‘They made a mistake’ – NYC crime wave triggers rethink of racial-justice policing

The Washington Times:

‘Conditions are deteriorating’

Stray bullets in Times Square and widespread violence in the city are evoking New York’s bleakest days, forcing leaders to fine-tune recent changes to policing and rethink revolving-door policies that send prisoners back to the ZIP codes where they committed crimes.

The debate is playing out amid a mayoral race that could pit a retired police captain against a GOP nominee who’s been a public safety advocate for decades.

The New York Police Benevolent Association and other lobbies say anti-police rhetoric is driving cops and detectives to quit or seek early retirement, weakening their ability to fight the crime wave. But a reversal of New York bail reforms tops their wish list.

They say the bail reforms, enacted at the state level in January 2020 to help defendants who cannot afford release pending trial, are handcuffing judges who want to keep dangerous suspects locked up.

“No one is being held in jail and there’s a tremendous amount of guns on the street,” said Paul DiGiacomo, president of the New York City Detectives’ Endowment Association. “They’ve enacted laws and now they’re not man enough to change them back [to] the way they should be. They made a mistake.”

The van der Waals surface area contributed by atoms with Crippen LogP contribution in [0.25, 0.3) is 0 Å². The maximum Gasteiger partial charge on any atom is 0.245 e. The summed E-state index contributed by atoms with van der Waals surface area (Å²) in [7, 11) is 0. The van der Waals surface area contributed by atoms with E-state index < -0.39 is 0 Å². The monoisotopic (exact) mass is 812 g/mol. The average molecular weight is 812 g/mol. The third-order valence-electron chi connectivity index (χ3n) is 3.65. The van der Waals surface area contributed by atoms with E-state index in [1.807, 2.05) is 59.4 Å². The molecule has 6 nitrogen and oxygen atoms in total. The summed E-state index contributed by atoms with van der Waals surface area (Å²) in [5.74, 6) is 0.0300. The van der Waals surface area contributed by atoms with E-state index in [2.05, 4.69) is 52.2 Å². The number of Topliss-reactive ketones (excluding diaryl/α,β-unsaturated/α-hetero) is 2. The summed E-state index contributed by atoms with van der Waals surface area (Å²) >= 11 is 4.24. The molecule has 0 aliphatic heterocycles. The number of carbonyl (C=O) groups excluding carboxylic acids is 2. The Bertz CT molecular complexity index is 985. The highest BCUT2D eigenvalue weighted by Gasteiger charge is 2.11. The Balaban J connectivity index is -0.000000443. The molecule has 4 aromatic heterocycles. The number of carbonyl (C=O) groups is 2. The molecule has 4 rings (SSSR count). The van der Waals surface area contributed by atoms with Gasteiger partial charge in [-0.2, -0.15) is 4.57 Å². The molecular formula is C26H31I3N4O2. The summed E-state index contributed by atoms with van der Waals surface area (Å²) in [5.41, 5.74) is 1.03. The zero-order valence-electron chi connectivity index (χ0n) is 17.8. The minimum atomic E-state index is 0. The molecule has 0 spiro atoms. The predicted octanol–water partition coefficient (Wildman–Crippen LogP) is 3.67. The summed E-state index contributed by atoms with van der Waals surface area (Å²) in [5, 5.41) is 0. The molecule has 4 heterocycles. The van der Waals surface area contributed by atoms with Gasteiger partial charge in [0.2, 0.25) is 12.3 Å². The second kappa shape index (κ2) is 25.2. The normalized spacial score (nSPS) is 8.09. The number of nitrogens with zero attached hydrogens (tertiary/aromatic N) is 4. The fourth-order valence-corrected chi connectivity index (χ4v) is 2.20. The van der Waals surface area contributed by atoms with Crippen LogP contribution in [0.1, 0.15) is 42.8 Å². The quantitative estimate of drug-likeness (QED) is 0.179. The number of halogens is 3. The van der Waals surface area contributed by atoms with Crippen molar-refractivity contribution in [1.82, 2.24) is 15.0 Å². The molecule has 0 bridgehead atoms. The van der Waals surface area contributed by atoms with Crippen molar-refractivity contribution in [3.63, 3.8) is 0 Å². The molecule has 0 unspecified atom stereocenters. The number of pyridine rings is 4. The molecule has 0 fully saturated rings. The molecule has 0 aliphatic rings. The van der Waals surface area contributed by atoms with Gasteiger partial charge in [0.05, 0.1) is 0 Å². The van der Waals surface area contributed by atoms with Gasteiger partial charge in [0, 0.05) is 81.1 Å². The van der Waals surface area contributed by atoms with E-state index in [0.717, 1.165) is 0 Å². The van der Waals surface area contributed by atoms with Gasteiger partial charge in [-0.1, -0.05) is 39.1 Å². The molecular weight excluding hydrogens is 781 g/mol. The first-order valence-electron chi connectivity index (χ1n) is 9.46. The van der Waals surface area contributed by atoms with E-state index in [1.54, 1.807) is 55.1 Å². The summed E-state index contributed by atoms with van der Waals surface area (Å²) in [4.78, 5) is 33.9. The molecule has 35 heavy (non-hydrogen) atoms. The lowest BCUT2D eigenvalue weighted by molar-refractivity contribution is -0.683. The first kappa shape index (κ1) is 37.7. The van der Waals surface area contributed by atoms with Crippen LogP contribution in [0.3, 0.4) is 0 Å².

Brooklyn resident Carmen Lane said she thinks the courts need to get tough again so dangerous people aren’t released onto the streets.

“I think the courts should go back to being the strict people they’re supposed to be. There are too many people dying on the streets,” Ms. Lane told The Washington Times while strolling along Seventh Avenue in Chelsea on a recent weekday.

She said too many felons are being let out on technicalities, citing a convict who was released three times and ended up killing his mother.

“Hold them accountable,” she said.

There have been 826 shooting victims in 718 shooting incidents in New York City since the start of the year, a 36% rise in victims over the same time last year, according to NYPD statistics. Burglary is down 24%, making it a bit of an anomaly, but grand larceny of automobiles is up 25%.

The statistics aren’t as bad as the dark days that spanned the 1970s to 1990s. For example, the 212 murders to date are worse than the 189 recorded in the same period last year, but nowhere near the pace that led to 2,260 murders in 1990 or the nearly 650 in 2001.

Still, police and residents say conditions are deteriorating.

More at The Washington Times

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